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Parliamentary Candidates Rejected for Drug Abuse

A new requirement stipulates that anyone running for parliament be tested for drugs, and a whopping 535 potential candidates have tested positive for substances ranging from Tramadol to cocaine.

Staff Writer

Parliamentary Candidates Rejected for Drug Abuse

As parliamentary elections approach next October, many candidates were rejected having tested positive for illegal drugs. According to the High Elections Committee (HEC) in charge of supervising Egypt's parliamentary elections, 535 of the 5,955 individuals who applied to run for elections had their applications rejected, according to state-run newspaper Al-Ahram.  

The seven-member judicial body announced an initial list of candidates last September 16th, indicating that among those who had been rejected, many had tested positive in drug abuse.

HEC's spokesperson Omar Marwan said many applicants had also failed to provide documents such as proof of military service, clean criminal records, and proof they had not received money and donations for their campaigns. However, most of the rejections were founded on laboratory tests where several candidates tested positive in drugs like cannabis, opium, opioids (Tramadol) and cocaine.

"We were surprised that those who want to represent citizens in parliament are heavy drug users," health ministry official Hassan Nagy told Al-Wafd newspaper, as he explained that prospective candidates had undergone medical tests on September 8th by 80 hospitals and labs affiliated with the ministry.

The biggest surprise was that an Islamist candidate who tested positive for the use of Tramadol. The applicant, affiliated with the ultraconservative Nour Party in Luxor, is the only Islamist force contesting the polls.

However, one of the rejected candidates filed an appeal with the HEC, alleging the tests were not correctly conducted. "This is false. I tested negative last February when the door for registration for polls scheduled for March," said Sameh Salam, who was applying to run in Giza's electorate of Al-Haram.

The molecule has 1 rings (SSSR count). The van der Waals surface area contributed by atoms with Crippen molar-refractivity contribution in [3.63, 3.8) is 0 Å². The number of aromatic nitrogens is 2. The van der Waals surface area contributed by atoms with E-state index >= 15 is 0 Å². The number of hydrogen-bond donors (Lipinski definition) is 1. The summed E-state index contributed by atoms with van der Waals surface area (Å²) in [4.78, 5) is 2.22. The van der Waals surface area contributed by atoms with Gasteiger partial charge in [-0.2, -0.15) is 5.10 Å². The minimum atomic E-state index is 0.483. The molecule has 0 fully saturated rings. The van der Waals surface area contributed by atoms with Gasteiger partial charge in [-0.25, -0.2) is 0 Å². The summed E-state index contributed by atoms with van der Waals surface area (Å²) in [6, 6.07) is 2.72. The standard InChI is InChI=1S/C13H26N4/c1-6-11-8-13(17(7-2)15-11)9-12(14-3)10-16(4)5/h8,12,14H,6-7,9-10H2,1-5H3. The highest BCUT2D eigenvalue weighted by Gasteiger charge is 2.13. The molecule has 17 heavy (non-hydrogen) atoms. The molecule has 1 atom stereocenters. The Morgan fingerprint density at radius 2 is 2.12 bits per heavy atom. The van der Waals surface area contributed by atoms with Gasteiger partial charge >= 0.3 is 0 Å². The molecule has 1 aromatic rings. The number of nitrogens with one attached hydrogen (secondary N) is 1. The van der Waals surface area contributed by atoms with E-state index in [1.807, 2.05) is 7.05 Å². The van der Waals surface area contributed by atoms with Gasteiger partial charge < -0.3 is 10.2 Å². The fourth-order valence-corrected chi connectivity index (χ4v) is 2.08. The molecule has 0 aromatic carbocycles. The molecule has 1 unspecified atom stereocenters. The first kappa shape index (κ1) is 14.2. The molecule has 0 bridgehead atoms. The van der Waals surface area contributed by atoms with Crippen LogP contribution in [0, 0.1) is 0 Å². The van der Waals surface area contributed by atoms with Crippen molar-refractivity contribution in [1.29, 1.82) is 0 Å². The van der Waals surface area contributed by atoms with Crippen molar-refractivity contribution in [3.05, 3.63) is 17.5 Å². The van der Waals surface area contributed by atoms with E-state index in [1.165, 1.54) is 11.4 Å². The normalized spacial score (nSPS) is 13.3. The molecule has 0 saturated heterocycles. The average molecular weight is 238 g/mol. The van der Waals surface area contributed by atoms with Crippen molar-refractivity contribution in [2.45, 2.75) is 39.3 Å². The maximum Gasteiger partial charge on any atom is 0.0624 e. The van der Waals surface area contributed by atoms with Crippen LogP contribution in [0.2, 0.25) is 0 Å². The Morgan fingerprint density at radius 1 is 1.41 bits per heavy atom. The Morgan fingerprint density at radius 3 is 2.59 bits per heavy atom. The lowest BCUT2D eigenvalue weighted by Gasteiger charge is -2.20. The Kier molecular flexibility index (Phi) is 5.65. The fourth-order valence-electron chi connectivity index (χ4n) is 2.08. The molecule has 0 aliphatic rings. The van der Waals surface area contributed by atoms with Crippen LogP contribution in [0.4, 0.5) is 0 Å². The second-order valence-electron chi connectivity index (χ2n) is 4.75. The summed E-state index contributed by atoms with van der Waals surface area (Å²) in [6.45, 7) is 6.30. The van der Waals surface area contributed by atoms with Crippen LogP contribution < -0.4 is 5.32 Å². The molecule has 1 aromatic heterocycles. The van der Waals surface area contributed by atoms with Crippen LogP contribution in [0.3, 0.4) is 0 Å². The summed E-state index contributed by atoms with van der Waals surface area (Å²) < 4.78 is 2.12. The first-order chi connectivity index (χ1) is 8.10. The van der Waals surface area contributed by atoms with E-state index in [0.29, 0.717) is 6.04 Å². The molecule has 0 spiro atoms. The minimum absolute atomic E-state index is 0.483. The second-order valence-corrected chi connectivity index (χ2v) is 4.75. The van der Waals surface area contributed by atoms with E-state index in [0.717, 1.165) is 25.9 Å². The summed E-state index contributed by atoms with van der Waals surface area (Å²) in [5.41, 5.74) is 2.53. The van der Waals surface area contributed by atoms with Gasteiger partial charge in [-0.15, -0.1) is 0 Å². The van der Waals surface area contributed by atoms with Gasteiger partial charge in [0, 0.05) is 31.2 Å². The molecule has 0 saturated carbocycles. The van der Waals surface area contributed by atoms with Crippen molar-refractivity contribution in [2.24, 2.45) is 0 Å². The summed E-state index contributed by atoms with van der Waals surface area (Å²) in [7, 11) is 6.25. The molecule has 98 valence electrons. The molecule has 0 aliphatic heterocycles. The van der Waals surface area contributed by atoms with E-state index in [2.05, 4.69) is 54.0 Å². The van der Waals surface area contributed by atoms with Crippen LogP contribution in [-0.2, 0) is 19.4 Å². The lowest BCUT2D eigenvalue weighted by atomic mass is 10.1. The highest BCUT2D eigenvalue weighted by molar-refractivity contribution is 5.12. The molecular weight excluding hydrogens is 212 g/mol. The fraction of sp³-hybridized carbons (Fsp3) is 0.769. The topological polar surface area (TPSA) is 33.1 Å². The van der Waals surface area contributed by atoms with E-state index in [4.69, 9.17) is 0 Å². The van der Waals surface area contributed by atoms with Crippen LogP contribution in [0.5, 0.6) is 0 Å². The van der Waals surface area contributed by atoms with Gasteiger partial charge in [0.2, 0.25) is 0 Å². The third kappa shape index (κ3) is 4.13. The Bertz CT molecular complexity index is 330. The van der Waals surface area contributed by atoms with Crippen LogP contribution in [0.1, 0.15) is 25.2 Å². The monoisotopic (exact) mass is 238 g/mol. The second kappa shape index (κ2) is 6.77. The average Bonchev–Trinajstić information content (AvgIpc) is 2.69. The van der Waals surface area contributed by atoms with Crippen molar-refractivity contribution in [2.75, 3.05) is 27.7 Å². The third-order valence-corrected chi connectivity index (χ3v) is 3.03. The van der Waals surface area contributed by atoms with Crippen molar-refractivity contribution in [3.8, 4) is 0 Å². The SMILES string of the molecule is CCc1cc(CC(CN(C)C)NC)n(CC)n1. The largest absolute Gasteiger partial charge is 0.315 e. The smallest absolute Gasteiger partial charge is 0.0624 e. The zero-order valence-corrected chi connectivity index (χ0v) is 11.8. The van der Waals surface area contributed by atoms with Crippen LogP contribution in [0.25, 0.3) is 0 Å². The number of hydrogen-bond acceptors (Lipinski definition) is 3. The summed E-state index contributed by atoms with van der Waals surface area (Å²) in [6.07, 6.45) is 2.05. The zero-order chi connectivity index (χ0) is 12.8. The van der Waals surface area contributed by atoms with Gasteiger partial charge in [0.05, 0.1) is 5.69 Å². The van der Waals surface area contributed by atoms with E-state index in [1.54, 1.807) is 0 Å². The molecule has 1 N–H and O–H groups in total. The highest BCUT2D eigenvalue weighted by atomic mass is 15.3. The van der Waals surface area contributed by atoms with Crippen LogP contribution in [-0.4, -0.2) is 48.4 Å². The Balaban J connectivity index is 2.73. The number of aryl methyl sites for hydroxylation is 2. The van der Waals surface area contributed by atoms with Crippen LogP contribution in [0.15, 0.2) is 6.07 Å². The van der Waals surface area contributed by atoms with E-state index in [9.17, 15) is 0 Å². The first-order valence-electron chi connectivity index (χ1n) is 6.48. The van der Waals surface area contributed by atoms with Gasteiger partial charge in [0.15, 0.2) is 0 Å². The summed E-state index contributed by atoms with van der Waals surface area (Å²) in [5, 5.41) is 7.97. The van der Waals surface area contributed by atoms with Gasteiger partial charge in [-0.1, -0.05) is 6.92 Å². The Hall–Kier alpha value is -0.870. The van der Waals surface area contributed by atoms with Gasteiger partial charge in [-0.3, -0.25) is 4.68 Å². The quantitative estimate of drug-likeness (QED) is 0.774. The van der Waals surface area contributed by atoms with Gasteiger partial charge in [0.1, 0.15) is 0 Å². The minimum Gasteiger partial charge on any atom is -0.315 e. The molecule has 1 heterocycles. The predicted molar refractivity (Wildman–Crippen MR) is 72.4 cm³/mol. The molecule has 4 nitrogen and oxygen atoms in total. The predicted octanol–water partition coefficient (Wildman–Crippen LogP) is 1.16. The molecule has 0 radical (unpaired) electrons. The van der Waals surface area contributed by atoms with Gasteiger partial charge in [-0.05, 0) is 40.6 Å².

All potential candidates who had applied last February (as elections were originally scheduled to be held in March) had already undergone medical tests. But when elections were postponed until October and November, Egypt's Administrative Courts ruled that those who had successfully applied must undergo new medical check-ups in order to be accepted in next month's elections, Ahram Online reported.

However, Judge Khaled Al-Shabasi told Al-Ahram newspaper on 19th September that prospective candidates who had tested positive on drug use cannot be prosecuted, unless they are caught ’red handed’. "It must be proved that they have committed a crime under the influence of drugs in order to face criminal charges," he said.

Under the regime of Mubarak, parliamentary candidates were not required to take medical tests; but a 1990 case found four candidates from North Sinai to be drug traffickers, and they were stripped of parliamentary membership and referred to trial.

According to the United Nations Office on Drugs and Crime (UNODC), Egypt ranks 12th worldwide in hashish production, mostly grown in the deserts of Sinai.

According to Ahram Online, many believe that Islamist militants fighting the Egyptian army in the peninsula use the revenue from drug sales to fund their operations.